Synopsis: The trade strategy session examined the difficulties EU trade is facing within the current economic climate. With a nod to difficulties with trade agreements with the US, the EU focused on the need to diversity to decrease the dependency that currently exists on the American market. The EU-Japan agreement was posed as an example of an agreement that has opened up trade in goods and services to create opportunities for both SME’s and large companies. The next step is to look for different partners to continue these kinds of agreements on the global scale.

Below you will find a full summary, prepared by Professor Dr. Sven Van Kerckhoven of Vesalius College.

International trade is in peril. It is slowing down, and in particular, advanced economies are struggling. The panel discussed how Europe could help to strengthen international trade. As stated by the European Commissioner of Trade, Cecilia Malmström, this has created both opportunities and challenges. In these tough times, the EU Commission has concluded an Economic Partnership Agreement with Japan and was just given the mandate to start negotiations with Australia and New Zealand. In these agreements, the EU takes a broad perspective, taking on board its internal values, which are shared by many. At the same time, the standstill at the WTO, Brexit and the current protectionist stance of the US, which has just recently imposed tariffs on steel and aluminium challenge the progress aimed at reviving international trade.

As the panel discussed, businesses often focus too much on making a quick buck. This means that to address unfair trade practices, companies often request politicians to step in. However, businesses are also responsible to address these in their business practice. The same holds true for different member states, who try to attract businesses by imposing more lenient policies. This allows businesses to do some venue shopping.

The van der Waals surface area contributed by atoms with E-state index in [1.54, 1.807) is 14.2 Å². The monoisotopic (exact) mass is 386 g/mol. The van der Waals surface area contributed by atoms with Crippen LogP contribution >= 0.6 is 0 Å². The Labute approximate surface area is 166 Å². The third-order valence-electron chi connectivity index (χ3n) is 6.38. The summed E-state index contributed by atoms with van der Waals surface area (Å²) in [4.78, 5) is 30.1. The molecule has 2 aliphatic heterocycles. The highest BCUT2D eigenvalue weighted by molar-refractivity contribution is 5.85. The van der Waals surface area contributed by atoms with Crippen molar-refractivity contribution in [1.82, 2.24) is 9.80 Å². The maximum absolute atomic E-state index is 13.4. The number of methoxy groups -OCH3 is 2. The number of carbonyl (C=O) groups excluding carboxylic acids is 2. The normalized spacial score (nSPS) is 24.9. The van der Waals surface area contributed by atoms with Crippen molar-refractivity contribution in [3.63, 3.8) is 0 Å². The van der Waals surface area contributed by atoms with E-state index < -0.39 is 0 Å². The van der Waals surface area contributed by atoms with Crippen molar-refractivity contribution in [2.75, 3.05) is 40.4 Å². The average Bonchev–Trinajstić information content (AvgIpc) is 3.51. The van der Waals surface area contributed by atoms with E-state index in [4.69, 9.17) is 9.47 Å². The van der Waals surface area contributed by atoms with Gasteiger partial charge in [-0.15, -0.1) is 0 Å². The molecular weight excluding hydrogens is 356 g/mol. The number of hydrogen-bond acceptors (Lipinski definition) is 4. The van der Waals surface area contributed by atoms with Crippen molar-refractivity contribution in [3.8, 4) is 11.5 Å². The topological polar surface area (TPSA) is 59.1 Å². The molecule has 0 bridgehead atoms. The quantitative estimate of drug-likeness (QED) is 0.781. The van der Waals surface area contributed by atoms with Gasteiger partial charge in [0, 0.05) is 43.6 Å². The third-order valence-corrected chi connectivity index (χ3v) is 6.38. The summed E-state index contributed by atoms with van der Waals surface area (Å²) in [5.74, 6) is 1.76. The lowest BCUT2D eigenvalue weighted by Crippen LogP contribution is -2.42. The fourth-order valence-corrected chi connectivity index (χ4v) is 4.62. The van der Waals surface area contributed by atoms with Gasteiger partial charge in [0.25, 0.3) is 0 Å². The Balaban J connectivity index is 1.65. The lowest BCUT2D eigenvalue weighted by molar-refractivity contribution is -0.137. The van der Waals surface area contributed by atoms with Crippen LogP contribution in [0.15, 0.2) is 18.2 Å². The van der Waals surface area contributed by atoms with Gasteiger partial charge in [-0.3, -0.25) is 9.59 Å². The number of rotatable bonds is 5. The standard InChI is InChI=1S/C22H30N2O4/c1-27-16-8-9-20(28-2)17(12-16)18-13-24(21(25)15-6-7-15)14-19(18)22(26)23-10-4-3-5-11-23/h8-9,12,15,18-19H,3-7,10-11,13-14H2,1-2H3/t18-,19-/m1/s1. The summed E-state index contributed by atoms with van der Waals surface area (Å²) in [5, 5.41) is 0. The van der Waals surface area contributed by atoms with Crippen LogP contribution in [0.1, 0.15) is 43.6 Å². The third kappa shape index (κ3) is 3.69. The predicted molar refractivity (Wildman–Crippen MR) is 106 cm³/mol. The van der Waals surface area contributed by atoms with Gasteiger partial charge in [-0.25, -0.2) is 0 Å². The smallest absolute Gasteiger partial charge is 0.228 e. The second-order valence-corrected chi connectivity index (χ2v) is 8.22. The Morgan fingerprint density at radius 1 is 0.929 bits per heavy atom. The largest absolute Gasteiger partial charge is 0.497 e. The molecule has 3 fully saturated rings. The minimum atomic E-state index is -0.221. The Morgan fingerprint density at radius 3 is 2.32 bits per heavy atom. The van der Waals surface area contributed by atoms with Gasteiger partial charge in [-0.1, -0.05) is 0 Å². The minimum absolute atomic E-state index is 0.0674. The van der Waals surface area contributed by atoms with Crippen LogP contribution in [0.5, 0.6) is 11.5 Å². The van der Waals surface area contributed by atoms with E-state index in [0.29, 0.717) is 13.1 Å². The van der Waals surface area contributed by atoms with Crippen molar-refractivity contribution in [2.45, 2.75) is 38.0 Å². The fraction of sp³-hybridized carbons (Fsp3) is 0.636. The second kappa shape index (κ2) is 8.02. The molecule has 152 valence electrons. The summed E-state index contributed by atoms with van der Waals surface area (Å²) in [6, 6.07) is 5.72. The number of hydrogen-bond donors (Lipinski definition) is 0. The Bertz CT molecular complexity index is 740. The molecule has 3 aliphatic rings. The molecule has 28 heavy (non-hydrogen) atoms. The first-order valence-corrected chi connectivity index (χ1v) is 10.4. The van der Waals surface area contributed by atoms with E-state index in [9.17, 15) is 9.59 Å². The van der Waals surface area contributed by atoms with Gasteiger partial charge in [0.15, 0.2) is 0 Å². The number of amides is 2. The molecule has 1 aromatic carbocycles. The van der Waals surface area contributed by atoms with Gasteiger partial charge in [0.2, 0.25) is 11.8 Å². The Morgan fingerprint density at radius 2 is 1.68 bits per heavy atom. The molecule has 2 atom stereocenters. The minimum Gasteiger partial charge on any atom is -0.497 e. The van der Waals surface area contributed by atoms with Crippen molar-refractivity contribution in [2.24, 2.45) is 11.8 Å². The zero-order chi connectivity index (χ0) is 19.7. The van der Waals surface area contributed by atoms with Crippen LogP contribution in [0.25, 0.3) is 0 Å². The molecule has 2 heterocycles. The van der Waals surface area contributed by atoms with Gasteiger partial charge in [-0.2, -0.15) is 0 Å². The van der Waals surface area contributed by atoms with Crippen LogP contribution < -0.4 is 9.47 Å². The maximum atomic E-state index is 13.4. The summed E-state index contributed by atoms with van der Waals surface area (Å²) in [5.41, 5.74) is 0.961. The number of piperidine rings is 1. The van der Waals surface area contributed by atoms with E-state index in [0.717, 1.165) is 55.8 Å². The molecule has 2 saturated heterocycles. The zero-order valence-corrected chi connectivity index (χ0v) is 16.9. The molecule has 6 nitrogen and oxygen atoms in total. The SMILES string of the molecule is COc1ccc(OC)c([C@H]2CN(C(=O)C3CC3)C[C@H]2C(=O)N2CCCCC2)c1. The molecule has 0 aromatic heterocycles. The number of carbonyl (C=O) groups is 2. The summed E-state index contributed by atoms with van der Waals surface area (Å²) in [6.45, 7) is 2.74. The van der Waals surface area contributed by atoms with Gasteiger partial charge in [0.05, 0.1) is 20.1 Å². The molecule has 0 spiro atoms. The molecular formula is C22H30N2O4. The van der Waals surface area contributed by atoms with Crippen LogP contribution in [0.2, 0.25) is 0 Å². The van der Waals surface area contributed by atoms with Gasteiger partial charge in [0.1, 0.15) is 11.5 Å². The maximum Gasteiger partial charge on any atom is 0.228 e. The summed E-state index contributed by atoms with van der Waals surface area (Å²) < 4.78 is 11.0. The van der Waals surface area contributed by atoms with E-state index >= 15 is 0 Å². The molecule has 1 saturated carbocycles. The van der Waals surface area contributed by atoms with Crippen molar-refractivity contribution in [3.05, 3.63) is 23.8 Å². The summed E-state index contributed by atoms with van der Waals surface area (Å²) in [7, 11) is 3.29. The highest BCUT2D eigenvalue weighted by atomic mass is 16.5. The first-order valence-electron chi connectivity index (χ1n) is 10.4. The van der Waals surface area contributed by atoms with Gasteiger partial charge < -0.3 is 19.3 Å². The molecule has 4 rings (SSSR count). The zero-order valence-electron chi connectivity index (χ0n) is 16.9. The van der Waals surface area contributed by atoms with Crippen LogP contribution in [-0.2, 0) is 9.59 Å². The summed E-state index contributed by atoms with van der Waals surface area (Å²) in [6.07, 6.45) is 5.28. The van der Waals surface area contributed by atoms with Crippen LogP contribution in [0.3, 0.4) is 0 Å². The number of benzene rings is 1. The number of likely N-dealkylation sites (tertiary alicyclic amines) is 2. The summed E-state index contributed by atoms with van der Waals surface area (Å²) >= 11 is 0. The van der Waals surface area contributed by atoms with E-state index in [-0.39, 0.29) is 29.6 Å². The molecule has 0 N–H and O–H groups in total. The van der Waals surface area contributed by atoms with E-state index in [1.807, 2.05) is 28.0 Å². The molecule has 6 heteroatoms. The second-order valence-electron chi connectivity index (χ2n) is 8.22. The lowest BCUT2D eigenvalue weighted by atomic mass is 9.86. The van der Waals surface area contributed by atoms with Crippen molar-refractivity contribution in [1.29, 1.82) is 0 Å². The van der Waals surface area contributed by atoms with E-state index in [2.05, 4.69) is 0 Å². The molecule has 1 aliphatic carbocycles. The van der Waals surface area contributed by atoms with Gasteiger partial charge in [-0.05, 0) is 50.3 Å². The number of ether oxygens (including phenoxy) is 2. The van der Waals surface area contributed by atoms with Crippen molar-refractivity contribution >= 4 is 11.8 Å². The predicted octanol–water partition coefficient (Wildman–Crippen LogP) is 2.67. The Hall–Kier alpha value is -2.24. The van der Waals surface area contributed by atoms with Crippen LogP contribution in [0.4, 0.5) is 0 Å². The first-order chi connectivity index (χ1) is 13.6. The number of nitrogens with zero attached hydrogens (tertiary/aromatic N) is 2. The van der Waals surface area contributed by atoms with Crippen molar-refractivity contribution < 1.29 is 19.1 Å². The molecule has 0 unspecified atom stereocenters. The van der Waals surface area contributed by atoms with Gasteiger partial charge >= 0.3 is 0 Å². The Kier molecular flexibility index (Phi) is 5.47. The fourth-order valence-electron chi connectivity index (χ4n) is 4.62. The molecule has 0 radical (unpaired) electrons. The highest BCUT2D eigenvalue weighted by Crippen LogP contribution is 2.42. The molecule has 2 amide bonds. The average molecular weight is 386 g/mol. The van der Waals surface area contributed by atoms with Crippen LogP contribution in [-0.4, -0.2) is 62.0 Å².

International trade should not just be an end by itself but as a way to increase welfare. In order to ensure that this increase of welfare benefits all, fair and sustainable practices deserve more attention. Distribution of trade benefits and the protection against unfair practices should be on top of the priority list. Louisa Santos, Director of Business Europe, stated that businesses in Europe play by the rules, but also sees some challenges by doing so, in particular with regards to China. The US leap towards protectionism could also be seen as in breach of the idea of playing by the rules.

As the Commissioner stated, the EU would consider going to the WTO if the US creates more obstacles to free trade. However, the WTO dispute settlement body takes a significant time to conduct its work. European businesses cannot wait two years before the WTO releases his findings. The EU is the most open economy in the world but this might also come at a price in terms of dependency on trade. Diversification could help to decrease the dependency of European markets on particularly the American market. The Transatlantic Trade and Investment Partnership (TTIP) between the US and the EU will stay in the freezer for now. As MEP Schaake stated this could also help developing countries as they might be able to move closer to the EU, as the latter is looking to diversify its export/import portfolio. MEP Lambert stated that the European focus on exports has made the EU too dependent on economies such as the United States.

The discussion continued with a focus on the EU-Japan agreement. This agreement has allowed to open up trade in goods and services, in doing so creating opportunities for both large companies and small companies. SMEs, the backbone of the European economy, were given ample attention in the EU-Japan agreement. The EU-Japan agreement is economically the largest trade agreement, but also strategically important, as Japan and the EU have common stances with regards to a rule-based multilateral regime and the fight against protectionism.

The EU thus has to play a leading role in ensuring that trade frictions are alleviated. However, this is not the easiest role to play seeing the current US administration. The EU has been the champion of a rule-based multilateral governance system and should continue to do so, but might need to look for different partners to make this happen on the global scale. Of course, economies are more intertwined than ever, in particular the European member states. Businesses need trade to be able to grow, and European businesses have been creating high-quality goods. This should help the EU to provide the leadership currently needed.